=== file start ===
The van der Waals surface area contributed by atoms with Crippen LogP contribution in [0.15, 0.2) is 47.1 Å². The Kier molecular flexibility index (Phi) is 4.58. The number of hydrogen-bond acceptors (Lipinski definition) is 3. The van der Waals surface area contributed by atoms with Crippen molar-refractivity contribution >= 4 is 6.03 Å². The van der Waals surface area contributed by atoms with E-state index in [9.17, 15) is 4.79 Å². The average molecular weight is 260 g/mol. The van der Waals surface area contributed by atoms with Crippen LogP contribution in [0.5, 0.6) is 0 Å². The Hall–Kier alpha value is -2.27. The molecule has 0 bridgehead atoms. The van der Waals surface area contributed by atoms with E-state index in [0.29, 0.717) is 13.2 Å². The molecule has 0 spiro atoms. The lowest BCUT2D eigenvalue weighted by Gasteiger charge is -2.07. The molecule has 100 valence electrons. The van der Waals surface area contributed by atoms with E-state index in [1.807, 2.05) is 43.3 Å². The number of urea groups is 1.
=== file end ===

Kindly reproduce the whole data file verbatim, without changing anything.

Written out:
The van der Waals surface area contributed by atoms with Crippen LogP contribution in [0.15, 0.2) is 47.1 Å². The Kier molecular flexibility index (Phi) is 4.58. The number of hydrogen-bond acceptors (Lipinski definition) is 3. The van der Waals surface area contributed by atoms with Crippen molar-refractivity contribution >= 4 is 6.03 Å². The van der Waals surface area contributed by atoms with E-state index in [9.17, 15) is 4.79 Å². The average molecular weight is 260 g/mol. The van der Waals surface area contributed by atoms with Crippen LogP contribution in [0.5, 0.6) is 0 Å². The Hall–Kier alpha value is -2.27. The molecule has 0 bridgehead atoms. The van der Waals surface area contributed by atoms with E-state index in [0.29, 0.717) is 13.2 Å². The molecule has 0 spiro atoms. The lowest BCUT2D eigenvalue weighted by Gasteiger charge is -2.07. The molecule has 100 valence electrons. The van der Waals surface area contributed by atoms with E-state index in [1.807, 2.05) is 43.3 Å². The number of urea groups is 1.